Colorectal Dis. 2014 Sep 11. doi: 10.1111/codi.12778. [Epub ahead of print]
Colonoscopy screening compliance and outcomes in patients with Lynch Syndrome.
Colonic surveillance reduces life time risk of colorectal cancer from 60-80% to 10% and confers a seven-year survival advantage in patients with Lynch syndrome (HNPCC). The British Society of Gastroenterologists recommends colonoscopy at least every two years from age 25. Currently in the UK, genetic diagnosis is made by a regional genetics service and screening recommendations are made to the referring clinician. The aim of this study was to investigate compliance with and the effectiveness of large bowel surveillance in Lynch syndrome.
A retrospective longitudinal study of Lynch syndrome mutation carriers on the Regional Familial Colorectal Cancer Registry under and not under screening was conducted. To investigate screening compliance, patients were included if alive at the start of the study. Data were gathered on timeliness, quality and outcome of screening. To examine the effectiveness of screening, the cumulative incidence of colorectal cancer was estimated using Kaplan-Meier and the screened population compared to that in patients not being screened.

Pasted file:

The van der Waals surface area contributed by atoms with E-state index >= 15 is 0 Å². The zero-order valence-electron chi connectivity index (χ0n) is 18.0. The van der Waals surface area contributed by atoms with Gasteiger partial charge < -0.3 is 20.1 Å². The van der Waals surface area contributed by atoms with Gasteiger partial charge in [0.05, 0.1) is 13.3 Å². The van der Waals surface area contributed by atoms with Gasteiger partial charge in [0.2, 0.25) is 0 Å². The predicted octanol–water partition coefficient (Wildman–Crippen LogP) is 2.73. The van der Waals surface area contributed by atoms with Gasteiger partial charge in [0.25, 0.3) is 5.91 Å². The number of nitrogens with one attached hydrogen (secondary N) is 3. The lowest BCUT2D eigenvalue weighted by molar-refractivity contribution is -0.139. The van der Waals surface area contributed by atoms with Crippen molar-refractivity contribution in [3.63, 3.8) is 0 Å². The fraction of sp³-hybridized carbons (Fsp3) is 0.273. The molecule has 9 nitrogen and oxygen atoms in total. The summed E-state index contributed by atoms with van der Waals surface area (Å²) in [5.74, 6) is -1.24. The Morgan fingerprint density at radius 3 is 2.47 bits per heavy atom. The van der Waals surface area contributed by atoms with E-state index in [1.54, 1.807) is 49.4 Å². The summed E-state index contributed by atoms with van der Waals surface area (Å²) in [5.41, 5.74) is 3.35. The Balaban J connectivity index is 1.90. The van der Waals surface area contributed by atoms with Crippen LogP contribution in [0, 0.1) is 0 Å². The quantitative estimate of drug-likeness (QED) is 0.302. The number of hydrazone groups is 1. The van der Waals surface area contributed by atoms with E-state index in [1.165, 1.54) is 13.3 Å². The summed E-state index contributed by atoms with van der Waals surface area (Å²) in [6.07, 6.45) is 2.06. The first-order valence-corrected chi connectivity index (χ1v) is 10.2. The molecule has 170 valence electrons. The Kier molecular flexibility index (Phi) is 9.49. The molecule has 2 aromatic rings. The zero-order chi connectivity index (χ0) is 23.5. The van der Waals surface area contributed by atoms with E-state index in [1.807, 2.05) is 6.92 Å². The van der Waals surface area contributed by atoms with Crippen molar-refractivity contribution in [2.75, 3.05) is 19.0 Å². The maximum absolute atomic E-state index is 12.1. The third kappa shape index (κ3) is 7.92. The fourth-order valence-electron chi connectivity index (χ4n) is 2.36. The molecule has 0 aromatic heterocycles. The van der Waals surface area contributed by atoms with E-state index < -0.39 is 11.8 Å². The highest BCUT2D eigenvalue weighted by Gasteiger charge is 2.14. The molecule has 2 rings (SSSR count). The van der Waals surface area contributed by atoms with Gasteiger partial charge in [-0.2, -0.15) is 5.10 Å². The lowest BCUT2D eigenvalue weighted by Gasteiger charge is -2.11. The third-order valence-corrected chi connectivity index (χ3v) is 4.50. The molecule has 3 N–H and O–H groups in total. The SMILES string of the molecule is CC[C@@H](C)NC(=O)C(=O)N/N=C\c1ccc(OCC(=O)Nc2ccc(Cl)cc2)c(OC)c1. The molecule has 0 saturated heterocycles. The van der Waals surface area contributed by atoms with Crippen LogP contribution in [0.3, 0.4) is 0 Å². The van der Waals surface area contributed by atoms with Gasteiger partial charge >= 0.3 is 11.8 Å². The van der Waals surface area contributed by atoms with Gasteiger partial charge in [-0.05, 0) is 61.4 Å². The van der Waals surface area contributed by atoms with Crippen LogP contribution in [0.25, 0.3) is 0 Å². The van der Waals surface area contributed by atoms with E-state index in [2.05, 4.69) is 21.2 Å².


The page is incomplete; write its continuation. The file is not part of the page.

227 Lynch Syndrome mutation carriers were under screening at 26 hospitals. 439 colonoscopies were assessed for timeliness of which 68% were compliant (interval <27 months). Compliance on 01/11/2011 was 87%. Cumulative incidence of colorectal cancer to age 70 was 25% (95% CI 17-32%) in the surveillance population and 81% (95% CI 78-84%) in 689 mutation positive patients not being screened (p<0.0001).
Overall 68% of colonoscopies were on time. The incidence of colorectal cancer was greatly reduced by screening but remained significant. Lynch syndrome patients need pro-active surveillance management. This article is protected by copyright. All rights reserved.
This article is protected by copyright. All rights reserved.
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